Age and Isolation

Monday 22nd February 2016


We all like some time to ourselves but most of us don’t like to be on our own for too long, even if we don’t like to admit it. It’s the company of others that helps give us that sense of belonging and comfort.

Derek Young of Age Scotland conveyed this point recently when he said “the need for contact is an innate human need in the same way that feeling hungry or thirsty or tired is.”

Sadly, there are too many people who live their lives in loneliness and isolation. This is particularly true of the elderly. Age UK recently reported that 10% of all people over the age of 65 feel lonely all or most of the time.

In its recent inquiry the Scottish Parliament’s Equal Opportunities Committee found that age and isolation are significant issues in Scotland that are linked to health problems such as dementia and malnutrition.

During its evidence gathering the committee heard of some of the most extreme cases of isolation including one woman who was so socially isolated she lived without power for months.

The committee rightly concluded that individual citizens, public services and the Scottish Government should take collective responsibility for improving the situation.

It called on the Scottish Government to prioritise loneliness and isolation alongside issues such as poverty and poor housing. The committee also urged the government to adopt a national strategy to tackle the problem.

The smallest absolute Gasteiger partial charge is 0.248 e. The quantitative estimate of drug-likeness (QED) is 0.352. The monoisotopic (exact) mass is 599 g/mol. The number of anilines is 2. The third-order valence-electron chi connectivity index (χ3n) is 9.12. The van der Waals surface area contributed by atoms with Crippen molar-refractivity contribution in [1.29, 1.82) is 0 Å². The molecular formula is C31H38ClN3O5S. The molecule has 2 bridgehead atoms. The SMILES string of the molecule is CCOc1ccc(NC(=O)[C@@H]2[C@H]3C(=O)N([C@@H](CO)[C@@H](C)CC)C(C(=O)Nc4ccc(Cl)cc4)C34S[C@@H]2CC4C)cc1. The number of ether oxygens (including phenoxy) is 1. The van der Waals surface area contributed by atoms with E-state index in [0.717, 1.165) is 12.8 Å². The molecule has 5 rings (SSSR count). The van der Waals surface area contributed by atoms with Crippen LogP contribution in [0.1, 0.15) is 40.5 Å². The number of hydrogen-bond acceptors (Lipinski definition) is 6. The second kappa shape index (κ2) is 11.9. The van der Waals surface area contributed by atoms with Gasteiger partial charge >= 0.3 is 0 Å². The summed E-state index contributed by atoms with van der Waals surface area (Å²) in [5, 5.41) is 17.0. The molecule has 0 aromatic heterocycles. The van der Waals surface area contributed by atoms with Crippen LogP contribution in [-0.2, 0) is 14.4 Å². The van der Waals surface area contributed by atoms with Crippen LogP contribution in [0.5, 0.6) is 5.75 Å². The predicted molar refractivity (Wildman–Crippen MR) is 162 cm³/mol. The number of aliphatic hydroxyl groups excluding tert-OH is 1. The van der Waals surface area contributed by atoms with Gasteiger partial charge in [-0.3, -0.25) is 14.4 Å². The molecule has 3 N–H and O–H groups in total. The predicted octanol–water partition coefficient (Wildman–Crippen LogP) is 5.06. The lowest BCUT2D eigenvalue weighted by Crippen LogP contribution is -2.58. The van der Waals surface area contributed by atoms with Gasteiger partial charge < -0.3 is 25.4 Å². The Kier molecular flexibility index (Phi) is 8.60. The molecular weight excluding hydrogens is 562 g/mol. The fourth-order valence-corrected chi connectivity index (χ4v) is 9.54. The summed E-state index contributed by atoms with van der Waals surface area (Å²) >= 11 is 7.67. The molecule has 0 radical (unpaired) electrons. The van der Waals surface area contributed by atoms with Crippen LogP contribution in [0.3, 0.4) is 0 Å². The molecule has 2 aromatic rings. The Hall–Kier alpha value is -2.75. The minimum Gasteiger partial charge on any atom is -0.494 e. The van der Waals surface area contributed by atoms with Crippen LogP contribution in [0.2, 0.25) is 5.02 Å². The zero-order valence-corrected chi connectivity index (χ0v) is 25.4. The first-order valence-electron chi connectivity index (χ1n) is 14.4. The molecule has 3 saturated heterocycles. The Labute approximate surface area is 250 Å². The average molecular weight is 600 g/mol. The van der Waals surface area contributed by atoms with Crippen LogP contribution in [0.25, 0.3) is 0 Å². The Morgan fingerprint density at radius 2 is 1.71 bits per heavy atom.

As part of formulating its strategy, the Scottish Government would do well to learn from a project organised by the Inverclyde Community Trust called ‘Chit Chat’ which aims to reduce social isolation, particularly for elderly people from the Greenock Central and East areas.

I recently had the opportunity to meet the group and heard about the great work they are doing to tackle the issue.  I heard positive experiences from elderly people who have participated in the project.

As well as providing an opportunity to socialise and make new friends, it has allowed them to make connections with a wide range of community services supporting their day-to-day wellbeing.

The project has proved to be a huge success. All of the 160 people who have been involved so far have reported an increase in their social circle and improved health and wellbeing.

It is time we brought an end to age and isolation in Scotland and I hope the Scottish Government will act on the committee’s recommendations and support projects like ‘Chit Chat’ so they can go from strength to strength.